Various rumblings started at Zero Hedge and a few other fringe sites, and now essentially mainstream (not to mention emanating from such firms as, oops, Goldman Sachs) as pertains to a rather curious correlation between POMO days and market outperformance, appear to have finally gotten to such institutional stalwarts as Bank of America and its traditionally imperturbable Jeff Rosenberg (whose opinion we tend to respect). In a piece released tonight titled appropriately enough, "The POMO Conspiracy Theory", Rosenberg (not to be confused with former M-Lyncher David) sets off to debunk that POMO days have an impact on risk assets. Alas, he fails. The conclusion: "Our analysis points to the correlation, but not causality of POMO with rising stock prices." Sure enough, if one could confirm definitive "causality" of Fed intervention in the stocks markets, that would pretty much be the ballgame right there. And it appears that even his correlation results force Rosenberg to step back: "We likely are about to get a lot more days of POMO if the market’s expectations of $500bn further expansion of the Fed’s balance sheet is confirmed at the conclusion of Wednesday’s FOMC meeting. If the correlation of POMO purchases and stock prices were to continue to hold going forward as it has since August, than we should expect more frequent days where stocks go up as the Fed pumps in liquidity into the financial markets." Thank you for proving our point Jeffrey. Amusingly, at the end of his "debunking", Rosenberg, in typical banker fashion inverts the argument by 180 degrees, and says essentially that even if POMO is goosing markets, it basically creates a self-fulfilling prophecy that "can contribute to a better economic outcome" as it boosts inflation expectations. Jeffrey: a better outcome yes, but for you. And nobody else.
Anyway, here is the "debunking." We leave it up to our readers to make up their own mind.
The POMO Conspiracy Theory
Like all good conspiracy theories, the POMO Conspiracy Theory starts with an element of fact: Of the 24 days in which Permanent Open Market Operations (POMO)1 were conducted by the New York Federal Reserve since August 17th to affect the Fed’s policy of reinvesting paydowns from its mortgage portfolio into Treasuries, on 15 of these days, or 63% of the time, stocks rose. Does that mean stocks rise because the Fed is purchasing Treasuries? We think not, and find such claims in line with other theories of the conspiratorial type. Yet enough investors have asked us this question to prompt a bit more analysis. And while the facts do suggest some correlation between POMO purchases and stock market performance, other facts belie the argument of causality.
Consider the simple two-way table analysis of Figure 1. The basic observation supports the theory: on POMO days, stocks tend to go up more than they go down. Specifically on 63% of the time (15/24) stocks tend to rise when the Fed is purchasing Treasuries. Moreover, on days when stocks go down, that tends to be more associated with non-POMO days - 57% of the time (12/21).However, by the same set of observations we can also argue that of the days when stocks go up, there is nearly an equal chance that increase is associated with POMO purchases as not 48% (15/31).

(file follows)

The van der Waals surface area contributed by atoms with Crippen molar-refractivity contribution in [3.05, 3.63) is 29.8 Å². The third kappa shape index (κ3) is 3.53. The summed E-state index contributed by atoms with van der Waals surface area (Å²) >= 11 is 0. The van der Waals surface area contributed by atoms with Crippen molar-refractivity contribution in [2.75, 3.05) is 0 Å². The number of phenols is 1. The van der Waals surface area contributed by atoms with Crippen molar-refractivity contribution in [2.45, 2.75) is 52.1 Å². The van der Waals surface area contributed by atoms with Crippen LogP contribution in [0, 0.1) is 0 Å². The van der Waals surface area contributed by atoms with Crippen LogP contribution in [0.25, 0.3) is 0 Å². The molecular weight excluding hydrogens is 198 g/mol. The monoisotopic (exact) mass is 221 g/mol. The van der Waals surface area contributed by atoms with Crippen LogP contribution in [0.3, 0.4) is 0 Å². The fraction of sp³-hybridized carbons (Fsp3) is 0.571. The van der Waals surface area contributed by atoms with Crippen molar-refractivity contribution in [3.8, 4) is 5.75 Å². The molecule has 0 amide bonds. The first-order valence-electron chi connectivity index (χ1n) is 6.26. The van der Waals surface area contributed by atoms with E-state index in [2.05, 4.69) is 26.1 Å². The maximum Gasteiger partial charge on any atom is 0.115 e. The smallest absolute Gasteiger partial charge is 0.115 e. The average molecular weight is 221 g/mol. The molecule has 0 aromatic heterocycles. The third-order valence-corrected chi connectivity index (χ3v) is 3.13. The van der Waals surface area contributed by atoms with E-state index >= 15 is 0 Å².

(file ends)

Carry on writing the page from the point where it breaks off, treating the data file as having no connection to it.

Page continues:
Furthermore, if we focus on the 10 POMO days with a significant stock market increase (greater than 0.5% increase in the S&P 500), 6 occurred on days with economic data that met or exceeded expectations. Further casting doubt on the POMO effect on the market, on 8 out of the 15 POMO days with rising stock markets, bond prices were falling. Hence how the Fed’s purchases of Treasuries could support the stock market but not be supportive of the bond market appears at odds with the “theory” (though one further twist of the argument could be that after selling Treasuries to the Fed, investors continued selling bonds in order to – you guessed it – buy stocks.)
A corollary to the POMO theory should also apply: if POMO purchases of Treasuries positively impacts the stock market, then the size of those purchases should also be positively related to the size of the positive impact. Yet the opposite is true: the rank order correlation of POMO purchase size and SPX performance on the 15 days when the stocks went up was actually a negative 20%. That means stocks went up less on days with larger POMO purchase amounts and went up more on days with smaller POMO amounts.
While we may be skeptical of the merits of the POMO Conspiracy Theory, its mere existence is testament to the fact that “Conspiracism” is not limited to the realm of History. Our analysis points to the correlation, but not causality of POMO with rising stock prices. But we likely are about to get a lot more days of POMO if the market’s expectations of $500bn further expansion of the Fed’s balance sheet is confirmed at the conclusion of Wednesday’s FOMC meeting. If the correlation of POMO purchases and stock prices were to continue to hold going forward as it has since August, than we should expect more frequent days where stocks go up as the Fed pumps in liquidity into the financial markets. Based on the analysis above that may simply mean stocks are more likely to go up if economic performance going forward ends up generally better than expected.
Whether QE2 is causal or merely correlated to that economic performance remains to be seen. And while we have our doubts, the extent stock prices increase is what matters as the transmission of QE (both 1 and 2) into the real economy occurs through the wealth effect of rising stock prices. And that effect itself, if successful, can contribute to a better economic outcome. Such a scenario of asset inflation – as we discussed earlier (see research links in sidebar) – remains at the heart of our favorable outlook towards continued compression in risky asset spreads.